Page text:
WEDNESDAY, May 29 (HealthDay News) -- Children taking stimulants to treat attention-deficit/hyperactivity disorder (ADHD) don't face a greater risk of becoming drug addicts in adulthood, researchers report.
Whether or not these medications (such as Ritalin or Adderall) increase the odds of children becoming addicted later to alcohol, cocaine, marijuana, nicotine or other drugs has been debated for years, with studies coming to conflicting conclusions.
"Previously, there was evidence for both increased risk and decreased risk for substance problems related to stimulant medication in the treatment of ADHD," said study author Kathryn Humphreys, a doctoral student in psychology at University of California, Los Angeles.
"The present study suggests that, on average, children who received stimulant medication treatment for ADHD are at no differential risk for these substance outcomes than their counterparts who did not receive medication treatment," she said.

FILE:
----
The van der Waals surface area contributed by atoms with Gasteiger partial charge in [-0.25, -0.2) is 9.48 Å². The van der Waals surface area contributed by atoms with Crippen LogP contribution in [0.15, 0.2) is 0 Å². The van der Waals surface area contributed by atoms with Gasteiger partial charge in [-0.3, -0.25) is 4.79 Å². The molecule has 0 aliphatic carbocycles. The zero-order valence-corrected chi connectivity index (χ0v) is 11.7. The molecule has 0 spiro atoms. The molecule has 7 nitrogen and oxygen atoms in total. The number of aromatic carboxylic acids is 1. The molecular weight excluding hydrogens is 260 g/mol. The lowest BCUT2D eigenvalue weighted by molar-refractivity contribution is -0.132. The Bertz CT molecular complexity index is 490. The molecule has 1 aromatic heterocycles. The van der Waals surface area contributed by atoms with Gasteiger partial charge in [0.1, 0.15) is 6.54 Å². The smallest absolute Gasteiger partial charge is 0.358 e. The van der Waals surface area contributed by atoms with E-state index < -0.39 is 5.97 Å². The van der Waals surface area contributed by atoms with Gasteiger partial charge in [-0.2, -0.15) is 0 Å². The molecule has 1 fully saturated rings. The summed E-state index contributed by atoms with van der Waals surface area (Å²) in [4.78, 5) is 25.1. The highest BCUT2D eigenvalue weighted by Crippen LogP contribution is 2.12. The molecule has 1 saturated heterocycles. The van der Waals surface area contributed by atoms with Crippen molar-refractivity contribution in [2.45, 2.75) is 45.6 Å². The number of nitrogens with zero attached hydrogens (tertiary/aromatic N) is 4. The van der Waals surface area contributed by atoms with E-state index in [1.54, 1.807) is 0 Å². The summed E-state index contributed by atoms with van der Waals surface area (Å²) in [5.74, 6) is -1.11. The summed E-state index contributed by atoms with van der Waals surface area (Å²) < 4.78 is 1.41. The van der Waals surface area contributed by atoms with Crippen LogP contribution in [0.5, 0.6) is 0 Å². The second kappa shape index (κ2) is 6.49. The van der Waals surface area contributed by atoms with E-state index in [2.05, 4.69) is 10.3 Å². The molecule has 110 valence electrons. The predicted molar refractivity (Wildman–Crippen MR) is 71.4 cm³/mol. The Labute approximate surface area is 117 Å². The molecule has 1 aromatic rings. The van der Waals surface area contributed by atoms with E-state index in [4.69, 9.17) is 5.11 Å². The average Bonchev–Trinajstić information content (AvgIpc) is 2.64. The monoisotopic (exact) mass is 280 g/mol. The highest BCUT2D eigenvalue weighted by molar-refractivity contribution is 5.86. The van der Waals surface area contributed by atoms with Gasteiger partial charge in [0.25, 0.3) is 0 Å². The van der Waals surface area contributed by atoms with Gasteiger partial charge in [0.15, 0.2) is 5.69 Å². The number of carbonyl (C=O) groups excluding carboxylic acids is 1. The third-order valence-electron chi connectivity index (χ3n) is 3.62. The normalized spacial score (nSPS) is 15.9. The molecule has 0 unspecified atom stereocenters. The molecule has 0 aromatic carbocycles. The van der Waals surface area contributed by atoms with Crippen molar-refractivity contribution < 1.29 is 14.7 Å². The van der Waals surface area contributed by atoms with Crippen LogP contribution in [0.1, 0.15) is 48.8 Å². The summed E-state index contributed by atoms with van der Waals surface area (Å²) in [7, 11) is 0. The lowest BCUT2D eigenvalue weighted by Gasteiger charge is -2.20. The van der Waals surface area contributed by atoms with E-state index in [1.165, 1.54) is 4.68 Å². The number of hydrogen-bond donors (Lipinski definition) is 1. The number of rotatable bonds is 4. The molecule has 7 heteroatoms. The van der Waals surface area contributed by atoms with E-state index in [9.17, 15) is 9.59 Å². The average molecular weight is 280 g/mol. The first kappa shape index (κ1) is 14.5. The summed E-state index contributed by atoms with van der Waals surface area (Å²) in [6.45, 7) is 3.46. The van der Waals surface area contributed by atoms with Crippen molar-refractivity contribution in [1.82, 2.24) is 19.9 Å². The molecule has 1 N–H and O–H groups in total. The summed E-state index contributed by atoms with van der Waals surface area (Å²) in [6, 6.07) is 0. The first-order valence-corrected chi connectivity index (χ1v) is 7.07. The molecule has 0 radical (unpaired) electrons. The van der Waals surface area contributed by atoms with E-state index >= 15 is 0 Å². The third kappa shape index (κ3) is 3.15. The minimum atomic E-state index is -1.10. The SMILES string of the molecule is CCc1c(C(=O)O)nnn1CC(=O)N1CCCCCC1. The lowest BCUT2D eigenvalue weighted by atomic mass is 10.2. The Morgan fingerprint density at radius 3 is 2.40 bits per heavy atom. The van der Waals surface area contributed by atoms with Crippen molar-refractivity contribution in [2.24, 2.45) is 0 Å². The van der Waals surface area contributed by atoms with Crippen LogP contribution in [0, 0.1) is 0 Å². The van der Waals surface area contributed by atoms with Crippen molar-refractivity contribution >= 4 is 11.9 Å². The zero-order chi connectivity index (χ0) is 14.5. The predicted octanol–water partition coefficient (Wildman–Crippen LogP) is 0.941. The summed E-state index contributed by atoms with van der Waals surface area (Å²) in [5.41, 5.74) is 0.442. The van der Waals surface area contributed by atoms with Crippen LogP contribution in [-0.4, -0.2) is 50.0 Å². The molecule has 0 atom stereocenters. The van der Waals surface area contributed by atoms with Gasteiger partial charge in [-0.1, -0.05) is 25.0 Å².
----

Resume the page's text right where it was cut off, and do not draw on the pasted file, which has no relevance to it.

Many parents face difficult decisions regarding the best course of treatment for their child's ADHD, Humphreys pointed out.
"Pediatricians and child psychiatrists also must weigh the potential costs and benefits of various treatment options. Our study provides an important update to clinicians," she noted.
"Particularly for those who are concerned that stimulant medication is a 'gateway' drug or increases the risk for later substance use, there is no evidence at the group level for this hypothesis," Humphreys stated.
One expert said that an earlier study had even found a protective effect from stimulants that reduced the risk of children with ADHD going on to abuse drugs.
"That was accepted as gospel, and pediatricians had taken comfort in that there was a secondary benefit to treating patients with stimulant medications," said Dr. Andrew Adesman, chief of developmental & behavioral pediat
All rights reserved